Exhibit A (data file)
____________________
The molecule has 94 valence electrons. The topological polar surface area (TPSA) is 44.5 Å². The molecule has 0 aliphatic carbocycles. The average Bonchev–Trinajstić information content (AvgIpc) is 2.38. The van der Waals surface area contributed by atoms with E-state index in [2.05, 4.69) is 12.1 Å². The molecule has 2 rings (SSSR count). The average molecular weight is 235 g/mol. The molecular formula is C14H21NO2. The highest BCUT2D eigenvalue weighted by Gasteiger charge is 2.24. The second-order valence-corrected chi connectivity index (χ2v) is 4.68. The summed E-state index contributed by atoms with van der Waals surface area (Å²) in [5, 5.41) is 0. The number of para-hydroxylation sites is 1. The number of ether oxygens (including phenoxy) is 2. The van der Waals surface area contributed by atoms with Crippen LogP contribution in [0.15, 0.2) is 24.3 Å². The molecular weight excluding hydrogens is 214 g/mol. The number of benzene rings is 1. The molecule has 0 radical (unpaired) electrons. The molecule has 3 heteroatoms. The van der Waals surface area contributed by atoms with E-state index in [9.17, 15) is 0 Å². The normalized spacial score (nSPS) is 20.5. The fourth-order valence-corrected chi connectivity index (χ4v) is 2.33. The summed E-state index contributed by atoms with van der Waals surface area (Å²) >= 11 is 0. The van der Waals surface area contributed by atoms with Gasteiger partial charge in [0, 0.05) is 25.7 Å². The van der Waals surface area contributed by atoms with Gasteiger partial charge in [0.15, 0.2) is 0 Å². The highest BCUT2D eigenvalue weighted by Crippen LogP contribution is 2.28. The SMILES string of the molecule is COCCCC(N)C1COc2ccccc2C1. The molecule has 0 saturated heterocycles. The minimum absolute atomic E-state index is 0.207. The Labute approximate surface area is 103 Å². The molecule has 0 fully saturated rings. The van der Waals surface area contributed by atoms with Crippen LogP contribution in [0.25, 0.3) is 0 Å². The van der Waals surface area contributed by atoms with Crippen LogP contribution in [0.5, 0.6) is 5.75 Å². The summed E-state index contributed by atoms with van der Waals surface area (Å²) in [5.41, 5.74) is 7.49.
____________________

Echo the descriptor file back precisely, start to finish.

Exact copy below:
The molecule has 94 valence electrons. The topological polar surface area (TPSA) is 44.5 Å². The molecule has 0 aliphatic carbocycles. The average Bonchev–Trinajstić information content (AvgIpc) is 2.38. The van der Waals surface area contributed by atoms with E-state index in [2.05, 4.69) is 12.1 Å². The molecule has 2 rings (SSSR count). The average molecular weight is 235 g/mol. The molecular formula is C14H21NO2. The highest BCUT2D eigenvalue weighted by Gasteiger charge is 2.24. The second-order valence-corrected chi connectivity index (χ2v) is 4.68. The summed E-state index contributed by atoms with van der Waals surface area (Å²) in [5, 5.41) is 0. The number of para-hydroxylation sites is 1. The number of ether oxygens (including phenoxy) is 2. The van der Waals surface area contributed by atoms with Crippen LogP contribution in [0.15, 0.2) is 24.3 Å². The molecular weight excluding hydrogens is 214 g/mol. The number of benzene rings is 1. The molecule has 0 radical (unpaired) electrons. The molecule has 3 heteroatoms. The van der Waals surface area contributed by atoms with E-state index in [9.17, 15) is 0 Å². The normalized spacial score (nSPS) is 20.5. The fourth-order valence-corrected chi connectivity index (χ4v) is 2.33. The summed E-state index contributed by atoms with van der Waals surface area (Å²) >= 11 is 0. The van der Waals surface area contributed by atoms with Gasteiger partial charge in [0, 0.05) is 25.7 Å². The van der Waals surface area contributed by atoms with Gasteiger partial charge in [0.15, 0.2) is 0 Å². The highest BCUT2D eigenvalue weighted by Crippen LogP contribution is 2.28. The SMILES string of the molecule is COCCCC(N)C1COc2ccccc2C1. The molecule has 0 saturated heterocycles. The minimum absolute atomic E-state index is 0.207. The Labute approximate surface area is 103 Å². The molecule has 0 fully saturated rings. The van der Waals surface area contributed by atoms with Crippen LogP contribution in [0.25, 0.3) is 0 Å². The van der Waals surface area contributed by atoms with Crippen LogP contribution in [0.5, 0.6) is 5.75 Å². The summed E-state index contributed by atoms with van der Waals surface area (Å²) in [5.41, 5.74) is 7.49.